The bureau started its push for regulating fees in 2022 and now seeks to significantly decrease the ability to recoup fees through a rulemaking.
02/07/2023 3:05 P.M.
3 minute read
A proposed rule from the Consumer Financial Protection Bureau would update regulations implementing the Credit Card Accountability Responsibility and Disclosure Act of 2009 (CARD Act).
The bureau sought comments on credit card fees through an advance notice of proposed rulemaking last summer and ACA International responded with an overview of the use of fees in the debt collection industry.
In its request for information for this proposed rule, the CFPB notes that in 2017, “after observing many abuses,” it issued a Compliance Bulletin on unfair, deceptive, and abusive acts or practices related to fees for making payments over the phone, and potential violations of the Fair Debt Collection Practices Act, ACA previously reported.
Now, the CFPB proposes to “lower the immunity provision for late fees to $8 for a missed payment as well as end the automatic annual inflation adjustment. The proposed rule would also ban late fee amounts above 25% of the consumer’s required payment.”
The CFPB is collecting comments on the proposal, which must be received on or before May 3, 2023.
Comments are also open on other possible updates to CARD Act regulations, such as whether they should apply to all credit card penalty fees, eliminating the immunity provision, a courtesy period for consumers before late fees are applied, and whether credit card providers should have to provide an autopay option if they want to also use the immunity provision, according to the CFPB.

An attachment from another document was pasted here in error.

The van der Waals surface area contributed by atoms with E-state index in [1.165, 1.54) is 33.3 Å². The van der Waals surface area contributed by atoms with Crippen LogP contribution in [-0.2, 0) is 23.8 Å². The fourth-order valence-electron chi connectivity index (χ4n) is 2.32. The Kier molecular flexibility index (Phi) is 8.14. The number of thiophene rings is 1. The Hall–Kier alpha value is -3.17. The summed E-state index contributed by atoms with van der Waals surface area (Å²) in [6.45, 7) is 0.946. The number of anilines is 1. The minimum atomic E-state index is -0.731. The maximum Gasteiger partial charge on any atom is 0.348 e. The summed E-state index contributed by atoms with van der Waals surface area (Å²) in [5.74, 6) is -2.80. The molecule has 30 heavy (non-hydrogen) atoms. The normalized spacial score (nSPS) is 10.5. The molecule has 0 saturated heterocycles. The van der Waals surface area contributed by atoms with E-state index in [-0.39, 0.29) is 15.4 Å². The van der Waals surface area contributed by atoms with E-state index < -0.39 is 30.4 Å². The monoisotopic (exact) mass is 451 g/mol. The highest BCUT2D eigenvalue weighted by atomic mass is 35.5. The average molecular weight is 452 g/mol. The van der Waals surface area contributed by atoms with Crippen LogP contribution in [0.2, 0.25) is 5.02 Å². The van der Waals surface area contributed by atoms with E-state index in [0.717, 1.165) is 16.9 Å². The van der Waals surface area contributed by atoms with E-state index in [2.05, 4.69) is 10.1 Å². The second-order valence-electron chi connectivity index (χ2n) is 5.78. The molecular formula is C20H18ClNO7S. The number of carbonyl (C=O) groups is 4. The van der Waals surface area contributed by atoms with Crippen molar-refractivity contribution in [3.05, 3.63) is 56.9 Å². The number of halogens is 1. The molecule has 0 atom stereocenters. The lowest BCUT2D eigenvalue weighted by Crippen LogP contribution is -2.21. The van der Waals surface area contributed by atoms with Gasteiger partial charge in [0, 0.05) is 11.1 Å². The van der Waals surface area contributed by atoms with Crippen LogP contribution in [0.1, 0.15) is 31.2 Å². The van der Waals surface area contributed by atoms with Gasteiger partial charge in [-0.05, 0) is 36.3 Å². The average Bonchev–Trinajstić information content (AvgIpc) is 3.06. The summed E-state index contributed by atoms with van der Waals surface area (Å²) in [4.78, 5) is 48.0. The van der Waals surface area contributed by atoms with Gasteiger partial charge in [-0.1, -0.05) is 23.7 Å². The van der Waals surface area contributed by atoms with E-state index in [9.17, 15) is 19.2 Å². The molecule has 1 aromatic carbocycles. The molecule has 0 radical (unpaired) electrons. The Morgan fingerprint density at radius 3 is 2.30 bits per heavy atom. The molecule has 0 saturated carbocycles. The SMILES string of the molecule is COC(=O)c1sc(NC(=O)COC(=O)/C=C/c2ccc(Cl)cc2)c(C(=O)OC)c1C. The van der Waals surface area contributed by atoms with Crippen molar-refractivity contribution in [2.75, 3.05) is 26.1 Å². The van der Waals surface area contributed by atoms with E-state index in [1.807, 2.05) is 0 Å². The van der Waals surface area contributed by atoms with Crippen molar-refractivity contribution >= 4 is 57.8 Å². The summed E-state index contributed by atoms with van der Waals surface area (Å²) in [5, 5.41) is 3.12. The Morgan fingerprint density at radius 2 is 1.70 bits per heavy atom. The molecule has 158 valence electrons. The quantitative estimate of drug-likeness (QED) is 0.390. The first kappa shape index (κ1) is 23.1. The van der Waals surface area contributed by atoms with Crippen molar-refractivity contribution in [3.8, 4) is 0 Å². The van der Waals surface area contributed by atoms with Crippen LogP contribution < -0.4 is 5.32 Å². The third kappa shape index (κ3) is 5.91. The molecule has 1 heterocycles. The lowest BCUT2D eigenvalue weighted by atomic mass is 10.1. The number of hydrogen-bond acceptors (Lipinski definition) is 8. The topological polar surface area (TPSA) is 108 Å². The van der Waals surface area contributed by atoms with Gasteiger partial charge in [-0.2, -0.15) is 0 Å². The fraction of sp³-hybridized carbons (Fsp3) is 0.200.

Members of Congress, particularly Republican leaders on the House Financial Services Committee, weighed in on the CFPB’s monitoring of fee last year.
Chair of the committee, U.S. Rep. Patrick McHenry, R-N.C., said in response to the latest proposed rule that it “would limit consumer options, benefits, and punish borrowers in good standing,” according to a news release.
ACA expected the proposed rule after the request for information (RFI) was released in 2022 and is reviewing it for possible comments.
Congress also noted in a letter that “the CFPB broadly groups all fees associated with consumer products and services as ‘junk fees’ and does not provide any legal definition of the term or any statutory authority to define such a term.”
ACA strongly agrees with this concern. Moreover, we are disappointed that it has been a trend in recent months for the CFPB to use pejorative terms when describing not only the debt collection industry, but also most participants in the financial services industry.
If you have feedback to share as ACA reviews this request for comment, contact our advocacy team at [email protected].
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